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Emily Laidlaw is a Canada Research Chair in Cybersecurity Law at the University of Calgary. Taylor Owen is the Beaverbrook Chair in Media, Ethics and Communication at McGill University.

The Canadian government has tabled online harms legislation, Bill C-63 – and we are glad they have. For years, through commissions, consultations and an expert panel, we have urged the government to learn from, follow, and develop a Canadian approach to online regulation that aligns with the EU, Britain and Australia.

So how have they done?

Right now, with a few narrow exceptions, social media companies self-regulate how they handle online harms. There are no laws mandating minimum standards for content moderation, safety in product design, or requirements to address known risks. While social media has produced many benefits, this should not come with the clear harms that are all too present in our digital lives. Citizens overwhelmingly want social media, like other consumer products, to have guardrails – particularly after reports that social-media companies knew about the risks, but failed to act.

However, the sincere desire to address bad things online can lead governments to impose restrictions that risk undermining fundamental rights. Requiring the removal of hate speech, imposing mandatory age requirements, or relying solely on the criminal-justice system might seem like easy solutions, but they come at real costs to the free expression that the internet enables, and on which democracies rely.

This legislation takes a more measured approach, weighing the balance between free expression and protection from harm differently for three categories of content.

For seven types of harmful content, the government doesn’t seek a hard ban, but instead requires social-media companies to minimize the risk that their products may amplify or incentivize the distribution of this content. This responsibility is demonstrated by conducting risk assessments, implementing best practices and sharing data about the effectiveness of their efforts. This requires corporate responsibility where none currently exists in law.

When it comes to content for children, the balance leans more toward protection. The legislation requires social-media companies to follow specific design restrictions on products likely to be used by children. This could mean, for example, restricting content about eating disorders or self-harm from targeting kids, or not allowing adults to directly message teenagers.

And for two particularly egregious and relatively easy-to-adjudicate content types, the legislation takes an even harder line. Intimate image abuse (including deepfakes) and child sexual-abuse material must be taken down by platforms within 24 hours of being identified – and if they fail to do so, they face severe penalties.

The act would create a commission to oversee these new rules, an ombudsperson who would serve as a citizens’ representative, and an office to support both. The government has clearly decided that online harms cannot solely be left to the courts. The scale and complexity of the issues, the speed through which online harm occurs, limitations on access to justice, and strained judicial resources demand a different approach. And so the mandate of the commission also includes education, research and international collaboration on developing best practices.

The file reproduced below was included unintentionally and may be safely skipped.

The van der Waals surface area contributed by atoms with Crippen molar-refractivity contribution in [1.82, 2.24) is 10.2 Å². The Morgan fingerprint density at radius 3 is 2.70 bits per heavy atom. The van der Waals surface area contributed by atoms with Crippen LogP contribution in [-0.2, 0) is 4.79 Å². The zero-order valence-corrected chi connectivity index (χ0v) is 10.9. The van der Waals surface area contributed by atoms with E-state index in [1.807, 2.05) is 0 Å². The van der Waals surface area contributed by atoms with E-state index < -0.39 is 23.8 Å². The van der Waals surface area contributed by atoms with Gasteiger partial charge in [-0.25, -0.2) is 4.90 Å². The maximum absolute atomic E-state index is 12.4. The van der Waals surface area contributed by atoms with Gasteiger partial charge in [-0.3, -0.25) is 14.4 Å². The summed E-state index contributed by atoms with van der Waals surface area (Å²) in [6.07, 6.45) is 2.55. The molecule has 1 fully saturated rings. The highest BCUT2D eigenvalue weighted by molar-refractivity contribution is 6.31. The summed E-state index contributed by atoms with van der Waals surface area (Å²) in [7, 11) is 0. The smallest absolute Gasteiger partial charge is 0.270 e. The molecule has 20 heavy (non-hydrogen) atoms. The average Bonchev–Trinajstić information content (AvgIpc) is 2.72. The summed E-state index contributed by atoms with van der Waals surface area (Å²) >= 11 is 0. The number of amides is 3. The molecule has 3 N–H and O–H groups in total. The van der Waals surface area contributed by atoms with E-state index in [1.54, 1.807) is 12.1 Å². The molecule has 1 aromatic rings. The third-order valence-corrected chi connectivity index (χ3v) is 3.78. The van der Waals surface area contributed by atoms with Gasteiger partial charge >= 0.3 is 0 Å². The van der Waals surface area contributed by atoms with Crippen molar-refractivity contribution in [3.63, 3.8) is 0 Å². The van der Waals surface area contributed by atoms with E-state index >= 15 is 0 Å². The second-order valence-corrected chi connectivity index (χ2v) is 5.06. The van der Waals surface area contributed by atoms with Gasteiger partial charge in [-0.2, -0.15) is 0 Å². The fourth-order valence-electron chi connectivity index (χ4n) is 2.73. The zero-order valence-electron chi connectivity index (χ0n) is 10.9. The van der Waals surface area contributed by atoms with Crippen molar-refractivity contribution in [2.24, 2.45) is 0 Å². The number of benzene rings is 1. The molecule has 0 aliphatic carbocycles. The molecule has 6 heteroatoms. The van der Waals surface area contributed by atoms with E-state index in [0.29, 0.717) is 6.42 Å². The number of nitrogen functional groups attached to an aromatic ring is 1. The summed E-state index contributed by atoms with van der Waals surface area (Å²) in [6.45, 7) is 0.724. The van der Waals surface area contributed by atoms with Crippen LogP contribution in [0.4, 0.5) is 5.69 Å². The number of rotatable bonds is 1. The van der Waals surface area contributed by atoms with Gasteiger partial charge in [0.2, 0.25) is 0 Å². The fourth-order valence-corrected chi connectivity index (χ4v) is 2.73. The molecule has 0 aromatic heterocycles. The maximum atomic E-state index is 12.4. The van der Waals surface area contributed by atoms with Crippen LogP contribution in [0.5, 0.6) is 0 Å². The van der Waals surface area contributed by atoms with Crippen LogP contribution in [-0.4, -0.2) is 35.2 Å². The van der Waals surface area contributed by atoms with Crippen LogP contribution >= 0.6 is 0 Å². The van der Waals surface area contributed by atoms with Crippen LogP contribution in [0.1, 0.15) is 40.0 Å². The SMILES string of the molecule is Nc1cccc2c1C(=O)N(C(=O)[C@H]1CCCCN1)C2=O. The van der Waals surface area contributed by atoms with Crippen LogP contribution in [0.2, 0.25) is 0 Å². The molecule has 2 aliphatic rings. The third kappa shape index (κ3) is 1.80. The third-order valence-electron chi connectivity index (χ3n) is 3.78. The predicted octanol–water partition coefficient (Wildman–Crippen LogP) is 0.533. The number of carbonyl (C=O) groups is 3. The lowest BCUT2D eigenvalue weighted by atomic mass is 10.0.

In our view, these terms are the building blocks of a good law. That said, there are genuine issues that warrant further debate in the coming months.

First: which platforms should be regulated? Bill C-63 includes large social-media services and live-streaming or pornography sites that allow users to upload content. It does not include private messaging services, gaming and search engines. These are platforms that have facilitated tremendous harm as well, but their inclusion would create thorny rights problems, such as the risk of breaking encryption and incentivizing surveillance. Is that trade-off worth it? (Probably not, but that is a tough pill to swallow given the harms present on messaging services.)

Second: what obligations should be detailed in the legislation, and which should be left to regulation? Many will be concerned that much is being left for the commission to decide. However, technology is advancing so quickly that both harms- and risk-mitigation strategies must continually evolve. Did they get the balance right between legislative clarity, parliamentary oversight and responsive regulation? (Broadly yes, but hearing from international regulators who are already implementing such requirements at committee might provide greater clarity.)

Third: does the legislation do enough to protect fundamental rights? The commission must take them into account, but there is no similar obligation on the companies it oversees. Their duties are more narrowly focused on harm reduction. Should companies also be required to evaluate the extent to which their products and policies affect users’ rights? The government must be cautious to not overstep its jurisdiction, but some mandatory consideration of rights is important for balance, and would bring this bill more in line with the EU and Britain’s approaches.

While there are many details of this extensive legislation that will require serious debate, it gets the big things right. Here is hoping we can work together, avoid hyperbole on all sides, and work to make it as effective as possible. The issue warrants it.

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